Matching Items (5)

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Influenza Pandemic Preparedness in the Public Health Sector: How to Improve on Existing Pandemic Preparedness Plans of the Medical Community

Description

Influenza is a viral infection with the potential to infect millions worldwide. In the case of such a pandemic outbreak, direct patient interaction is handled by the medical community, composed

Influenza is a viral infection with the potential to infect millions worldwide. In the case of such a pandemic outbreak, direct patient interaction is handled by the medical community, composed of hospitals, medical professionals, and the policies that regulate them. The medical community is responsible not only for treating infected individuals, but preventing the spread of influenza to healthy individuals. Given this responsibility, the medical community has drafted preparedness plans laying down guidelines for action in the case of an influenza pandemic. This project reviewed these preparedness plans for hospitals in Arizona as well as reviewing the literature produced by the Department of Health and Human Services to guide these plans. The review revealed that the medical community is woefully unprepared to handle the number of infected individuals, projected to be close to 90 million. Plans are disorganized, outdated, and nonexistent. The conclusions of this thesis offer suggestions for pandemic policy improvement.

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Agent

Created

Date Created
  • 2014-05

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An Assessment of Arizona College Students’ Knowledge, Preventive Strategies, Preparedness, and Risk Perception during Covid-19

Description

The SARS-CoV-2 (Covid-19) virus has had severe impacts on college students' ways of life. To examine how students were coping and perceiving the Covid-19 pandemic, a secondary analysis of an

The SARS-CoV-2 (Covid-19) virus has had severe impacts on college students' ways of life. To examine how students were coping and perceiving the Covid-19 pandemic, a secondary analysis of an online survey across the three Arizona public universities investigated students’ knowledge about Covid-19, engagement with preventive strategies, pandemic preparedness and gauged their risk-perception. Results from our analysis indicate that the students were knowledgeable about Covid-19 and were changing their habits and engaging with preventive measures. Results further suggest that students were prepared for the pandemic in terms of resources and were exhibiting high-risk perceptions. The data also revealed that students who were being cautious and engaging with preventive behaviors had a higher risk-perception than individuals who were not. As for individuals who were prepared for the pandemic in terms of supplies, their risk perception was similar to those who did not have supplies. Individuals who were prepared and capable of providing a single caretaker to tend to their sick household members and isolate them in a separate room had a higher risk perception than those who could not. These results can help describe how college students will react to a future significant event, what resources students may be in need of, and how universities can take additional steps to keep their students safe and healthy. The results from this study and recommendations will provide for a stronger and more understanding campus community during times of distress and can improve upon already established university protocols for health crises and even natural disasters.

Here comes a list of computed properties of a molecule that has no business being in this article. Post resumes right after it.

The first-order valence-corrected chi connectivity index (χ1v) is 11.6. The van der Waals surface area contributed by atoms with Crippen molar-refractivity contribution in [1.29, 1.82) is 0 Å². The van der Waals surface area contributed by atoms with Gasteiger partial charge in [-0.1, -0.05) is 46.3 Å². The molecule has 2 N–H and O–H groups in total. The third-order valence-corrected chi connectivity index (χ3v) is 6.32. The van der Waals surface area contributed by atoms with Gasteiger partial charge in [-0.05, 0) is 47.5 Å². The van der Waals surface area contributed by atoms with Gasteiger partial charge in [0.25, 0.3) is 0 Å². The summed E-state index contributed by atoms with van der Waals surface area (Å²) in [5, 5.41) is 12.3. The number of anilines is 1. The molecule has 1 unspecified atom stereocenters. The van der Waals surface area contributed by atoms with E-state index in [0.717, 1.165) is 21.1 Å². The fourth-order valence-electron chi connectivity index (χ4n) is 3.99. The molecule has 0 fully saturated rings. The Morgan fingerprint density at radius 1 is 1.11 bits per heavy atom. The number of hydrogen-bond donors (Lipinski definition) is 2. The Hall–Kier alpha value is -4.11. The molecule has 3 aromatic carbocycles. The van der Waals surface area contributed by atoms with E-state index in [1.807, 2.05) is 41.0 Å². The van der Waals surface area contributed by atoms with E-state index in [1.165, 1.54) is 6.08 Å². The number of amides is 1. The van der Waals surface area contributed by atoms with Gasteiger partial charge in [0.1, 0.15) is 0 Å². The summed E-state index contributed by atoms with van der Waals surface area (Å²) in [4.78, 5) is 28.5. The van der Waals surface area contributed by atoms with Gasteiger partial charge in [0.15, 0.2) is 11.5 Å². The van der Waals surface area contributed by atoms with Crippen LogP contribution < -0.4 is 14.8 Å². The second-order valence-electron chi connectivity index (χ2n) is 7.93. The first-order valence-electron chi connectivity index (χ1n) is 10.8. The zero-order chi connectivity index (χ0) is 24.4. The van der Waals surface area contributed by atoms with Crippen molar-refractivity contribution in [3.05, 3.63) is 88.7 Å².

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Agent

Created

Date Created
  • 2021-05

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An Assessment of Arizona College Students’ Knowledge, Preventative Strategies, Preparedness, and Risk Perception during Covid-19

Description

The SARS-CoV-2 (Covid-19) virus has had severe impacts on college students' ways of life. To examine how students were coping and perceiving the Covid-19 pandemic, a secondary analysis of an

The SARS-CoV-2 (Covid-19) virus has had severe impacts on college students' ways of life. To examine how students were coping and perceiving the Covid-19 pandemic, a secondary analysis of an online survey across the three Arizona public universities investigated students’ knowledge about Covid-19, engagement with preventive strategies, pandemic preparedness and gauged their risk perception. Results from our analysis indicate that the students were knowledgeable about Covid-19 and were changing their habits and engaging with preventive measures. Results further suggest that students were prepared for the pandemic in terms of resources and were exhibiting high-risk perceptions. The data also revealed that students who were being cautious and engaging with preventive behaviors had a higher risk-perception than individuals who were not. As for individuals who were prepared for the pandemic in terms of supplies, their risk perception was similar to those who did not have supplies. Individuals who were prepared and capable of providing a single caretaker to tend to their sick household members and isolate them in a separate room had a higher risk perception than those who could not. These results can help describe how college students will react to a future significant event, what resources students may be in need of, and how universities can take additional steps to keep their students safe and healthy. The results from this study and recommendations will provide for a stronger and more understanding campus community during times of distress and can improve upon already established university protocols for health crises and even natural disasters.